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Unformatted text preview: 114 Chapter 6: Applications of the Definite Integral in Geometry, Science and Engineering Summary: This chapter focuses upon using the methods of evaluating definite integrals and applying them in various problems. The first problem considered is that of finding the area between two curves. This extends the idea of finding the area underneath a curve or the total area between a function and an interval. The next application is to find the volumes of various objects or solids. Three basic methods are introduced: the method of slicing, the method of washers (or disks) and the method of shells. The latter two methods may only be applied in the case of a volume of revolution when a curve is revolved around a particular axis. After that, finding the length of a curve or the arc length is discussed. Next the surface area of a solid of revolution is investigated and then the average value of a function. Towards the end of the chapter, two physical applications are discussed: work and force from fluid pressure. At the very end of the chapter, hyperbolic functions such as sinh x and cosh x are defined and studied. OBJECTIVES: After reading and working through this chapter you should be able to do the following: 1. Use definite integrals to find the area between two curves (§6 . 1). 2. Use the method of slicing to find the volume of a solid (§6 . 2). 3. Use the method of disks/washers to find the volume of a solid of revolution (§6 . 2). 4. Use the method of cylindrical shells to find the volume of a solid of revolu tion (§6 . 3). 5. Find the arc length of a plane curve (§6 . 4). 6. Find the surface area of a solid of revolution (§6 . 5). 7. Calculate work done by constant and variable forces over a distance (§6 . 6). 115 116 8. Find the center of gravity and centroid of a two dimensional region or thin lamina (§6 . 7). 9. Calculate the force due to fluid pressure on objects submerged in liquid (§6 . 8). 10. Learn the definitions and properties of the hyperbolic functions (§6 . 9). 6.1 Area Between Two Curves PURPOSE: To use definite integrals to calculate the area be tween two curves. Now that area can be described using definite integrals (from the previous chap area problem (see §5 . 1 , 5 . 4 − 5 . 6) ter), the next step is to use definite integrals to describe the area between two curves. The process is rather straightforward. In the case of finding the area under a single function, this can be thought of as finding the areas of many infinites mal rectangles between the function and the axis. Now, these rectangles will be between the two curves. Then the general area function can be stated as integraldisplay b a ( f 1 ( x ) − f 2 ( x )) dx where f 1 ( x ) > f 2 ( x ) ....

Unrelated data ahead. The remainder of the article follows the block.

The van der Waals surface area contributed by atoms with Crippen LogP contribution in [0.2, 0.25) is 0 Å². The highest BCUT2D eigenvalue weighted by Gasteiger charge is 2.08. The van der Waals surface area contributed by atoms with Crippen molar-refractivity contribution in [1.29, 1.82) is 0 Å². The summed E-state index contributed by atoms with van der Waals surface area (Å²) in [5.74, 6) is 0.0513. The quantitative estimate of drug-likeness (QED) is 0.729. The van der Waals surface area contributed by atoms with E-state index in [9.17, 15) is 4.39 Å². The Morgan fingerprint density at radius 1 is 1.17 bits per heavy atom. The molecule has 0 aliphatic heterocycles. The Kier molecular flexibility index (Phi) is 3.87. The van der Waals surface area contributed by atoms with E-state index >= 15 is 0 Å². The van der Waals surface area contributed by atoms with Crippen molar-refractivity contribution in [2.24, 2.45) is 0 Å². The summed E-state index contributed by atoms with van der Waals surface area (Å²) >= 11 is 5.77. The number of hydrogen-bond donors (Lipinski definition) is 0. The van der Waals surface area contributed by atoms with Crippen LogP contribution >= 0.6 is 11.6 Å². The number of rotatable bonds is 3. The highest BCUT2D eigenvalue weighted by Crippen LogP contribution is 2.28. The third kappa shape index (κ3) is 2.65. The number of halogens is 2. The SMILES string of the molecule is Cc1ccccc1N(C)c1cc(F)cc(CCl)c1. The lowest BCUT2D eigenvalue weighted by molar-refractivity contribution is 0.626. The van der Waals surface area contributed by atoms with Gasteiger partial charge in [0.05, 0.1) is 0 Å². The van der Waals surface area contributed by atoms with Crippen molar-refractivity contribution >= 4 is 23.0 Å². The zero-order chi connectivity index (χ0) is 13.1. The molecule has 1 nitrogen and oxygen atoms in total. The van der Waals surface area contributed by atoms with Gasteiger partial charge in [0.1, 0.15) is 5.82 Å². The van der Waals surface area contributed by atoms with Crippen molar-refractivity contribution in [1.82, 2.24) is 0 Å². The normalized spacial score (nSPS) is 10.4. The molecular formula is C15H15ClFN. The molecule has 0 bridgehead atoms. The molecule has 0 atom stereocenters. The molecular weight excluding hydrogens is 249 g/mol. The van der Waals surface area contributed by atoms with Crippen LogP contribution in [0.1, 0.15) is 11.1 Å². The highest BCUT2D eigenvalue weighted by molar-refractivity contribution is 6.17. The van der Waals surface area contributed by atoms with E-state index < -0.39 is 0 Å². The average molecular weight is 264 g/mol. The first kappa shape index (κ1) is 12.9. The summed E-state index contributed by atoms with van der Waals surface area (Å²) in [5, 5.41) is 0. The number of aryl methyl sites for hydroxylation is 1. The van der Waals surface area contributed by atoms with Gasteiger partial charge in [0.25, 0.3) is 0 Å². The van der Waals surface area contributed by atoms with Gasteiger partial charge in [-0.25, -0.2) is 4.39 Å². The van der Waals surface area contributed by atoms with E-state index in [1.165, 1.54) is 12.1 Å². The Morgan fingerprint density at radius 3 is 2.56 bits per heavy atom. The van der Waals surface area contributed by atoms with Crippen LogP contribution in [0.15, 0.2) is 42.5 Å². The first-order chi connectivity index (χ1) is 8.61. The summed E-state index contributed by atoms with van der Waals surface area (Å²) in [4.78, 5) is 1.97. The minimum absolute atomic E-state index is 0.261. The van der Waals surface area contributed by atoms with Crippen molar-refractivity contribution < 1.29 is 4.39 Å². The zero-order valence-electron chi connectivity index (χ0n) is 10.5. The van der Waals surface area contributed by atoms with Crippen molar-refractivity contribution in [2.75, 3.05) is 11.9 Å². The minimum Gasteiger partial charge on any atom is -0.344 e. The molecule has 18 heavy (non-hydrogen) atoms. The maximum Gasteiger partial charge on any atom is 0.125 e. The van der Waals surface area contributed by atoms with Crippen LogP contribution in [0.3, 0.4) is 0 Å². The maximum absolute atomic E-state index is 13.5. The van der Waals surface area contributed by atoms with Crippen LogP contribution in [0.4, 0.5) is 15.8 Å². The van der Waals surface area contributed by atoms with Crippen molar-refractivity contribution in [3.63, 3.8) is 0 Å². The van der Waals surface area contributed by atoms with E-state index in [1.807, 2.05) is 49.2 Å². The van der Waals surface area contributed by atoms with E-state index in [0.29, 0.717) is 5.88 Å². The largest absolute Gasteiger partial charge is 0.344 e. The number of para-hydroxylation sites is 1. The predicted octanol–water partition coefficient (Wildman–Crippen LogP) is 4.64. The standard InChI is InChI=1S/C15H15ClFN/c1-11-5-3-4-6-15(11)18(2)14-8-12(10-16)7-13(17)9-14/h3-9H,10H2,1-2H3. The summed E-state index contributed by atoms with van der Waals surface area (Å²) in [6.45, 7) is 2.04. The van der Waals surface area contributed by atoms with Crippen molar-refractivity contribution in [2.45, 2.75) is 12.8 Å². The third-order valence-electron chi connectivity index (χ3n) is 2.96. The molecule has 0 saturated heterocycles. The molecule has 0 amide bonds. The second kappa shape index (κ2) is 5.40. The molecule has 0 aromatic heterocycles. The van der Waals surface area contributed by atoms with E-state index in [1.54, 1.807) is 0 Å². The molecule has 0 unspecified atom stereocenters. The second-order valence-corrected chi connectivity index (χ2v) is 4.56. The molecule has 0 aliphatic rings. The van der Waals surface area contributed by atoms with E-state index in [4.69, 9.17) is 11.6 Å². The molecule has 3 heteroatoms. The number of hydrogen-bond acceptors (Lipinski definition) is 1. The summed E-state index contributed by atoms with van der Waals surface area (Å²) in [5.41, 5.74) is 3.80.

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This note was uploaded on 06/01/2010 for the course CAL 1000 taught by Professor Lee during the Spring '10 term at École Normale Supérieure.
 Spring '10
 lee

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